One of the bills will require IRS to compile a plan to enhance agency technology and customer service. That plan is due to Congress by September.

The Individual Master File contains data from 1 billion taxpayer accounts dating back several decades and is the chief IRS application responsible for receiving 100 million Americans’ individual taxpayer data and dispensing refunds. IRS first attempted to replace the system with a modernized Customer Account Data Engine, but that effort was canceled in 2009. A delivery date for CADE 2, the IRS’ subsequent modernization effort, has slipped several years even as contractors working on the project have earned as much as $290 million.

“We still have not seen a solid plan in place,” Powner told Nextgov. GAO identified the Individual Master File as the oldest technology system still operational in government in 2016.

https://www.nextgov.com/it-modernization/2018/04/irs-60-year-old-it-system-failed-tax-day-due-new-hardware/147598/

Someone might get a laugh reading parts of this. One might almost get an impression that everyone, even politicians in the white house dislike the IRS and everyone secretly hopes its ancient computer system dies and is never resuscitated, given the current President's plan to cut their funding further after a series of budget cuts.

Thinking of the IRS someone might imagine they have advanced biometrics melded with military grade encryption and an army of genetically engineered soldiers to guard their facilities. But in reality, they're probably still using FORTRAN and their code could be written in 100% procedural asm with little or no commenting. Possibly punch cards are utilized to program their machines and their hardware could go up for auction and sold to the highest bidding museum collecting antique computer systems when they're finally retired.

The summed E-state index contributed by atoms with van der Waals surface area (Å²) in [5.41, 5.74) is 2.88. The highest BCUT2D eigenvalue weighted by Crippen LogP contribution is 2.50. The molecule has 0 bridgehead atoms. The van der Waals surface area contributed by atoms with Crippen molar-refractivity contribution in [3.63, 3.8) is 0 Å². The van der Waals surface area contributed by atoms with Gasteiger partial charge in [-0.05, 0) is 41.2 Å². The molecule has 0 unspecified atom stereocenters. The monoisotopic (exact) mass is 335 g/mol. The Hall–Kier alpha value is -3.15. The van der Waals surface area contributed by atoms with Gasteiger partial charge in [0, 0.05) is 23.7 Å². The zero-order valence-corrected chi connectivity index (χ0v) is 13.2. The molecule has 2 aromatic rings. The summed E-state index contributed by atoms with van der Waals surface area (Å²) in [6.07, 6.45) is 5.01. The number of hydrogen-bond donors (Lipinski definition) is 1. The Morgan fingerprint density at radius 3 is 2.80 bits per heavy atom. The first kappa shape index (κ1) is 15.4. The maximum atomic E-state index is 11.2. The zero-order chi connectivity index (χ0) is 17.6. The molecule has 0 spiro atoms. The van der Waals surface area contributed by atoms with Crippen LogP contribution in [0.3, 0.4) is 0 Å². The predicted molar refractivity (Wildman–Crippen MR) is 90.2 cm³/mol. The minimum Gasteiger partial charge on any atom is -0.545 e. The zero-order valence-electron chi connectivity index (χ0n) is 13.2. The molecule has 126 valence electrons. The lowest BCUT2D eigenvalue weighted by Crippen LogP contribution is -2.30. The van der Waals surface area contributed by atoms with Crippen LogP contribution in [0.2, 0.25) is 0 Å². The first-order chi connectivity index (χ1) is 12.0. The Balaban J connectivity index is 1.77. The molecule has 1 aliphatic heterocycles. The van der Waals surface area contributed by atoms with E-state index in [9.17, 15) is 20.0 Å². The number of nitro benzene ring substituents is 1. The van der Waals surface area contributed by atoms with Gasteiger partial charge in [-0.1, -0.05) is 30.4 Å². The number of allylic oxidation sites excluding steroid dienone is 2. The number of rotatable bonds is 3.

I wonder if other countries have tax agencies that do things the way we do? Are they better organized or better funded than the IRS? I would be curious to know.

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May 01, 2018, 02:06:04 PM
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When it comes to technology advancement, aside the military and the intelligence agencies of government, others are barely moving at the rate 10:100 compared to their counterparts especially if such institution is not a life threatening agency and the reason for that is not far fetched while its easier for private organisation to upgrade to the latest software and organize a training session for their employees to be up to date, for government agency because of the cost involved couple with the large labour force, they have to wait until its included in the budget for next year and when its time for budget consideration, training and upgrade have to contend with several other more important issues that demands speedy attention and before you know it, ten years counting on software upgrade.

My experience was even funnier that I had to be turned back because the letter I presented for a government agency was not signed with a pen as what I was holding was signed electronically, scanned and sent to my mail box to be printed.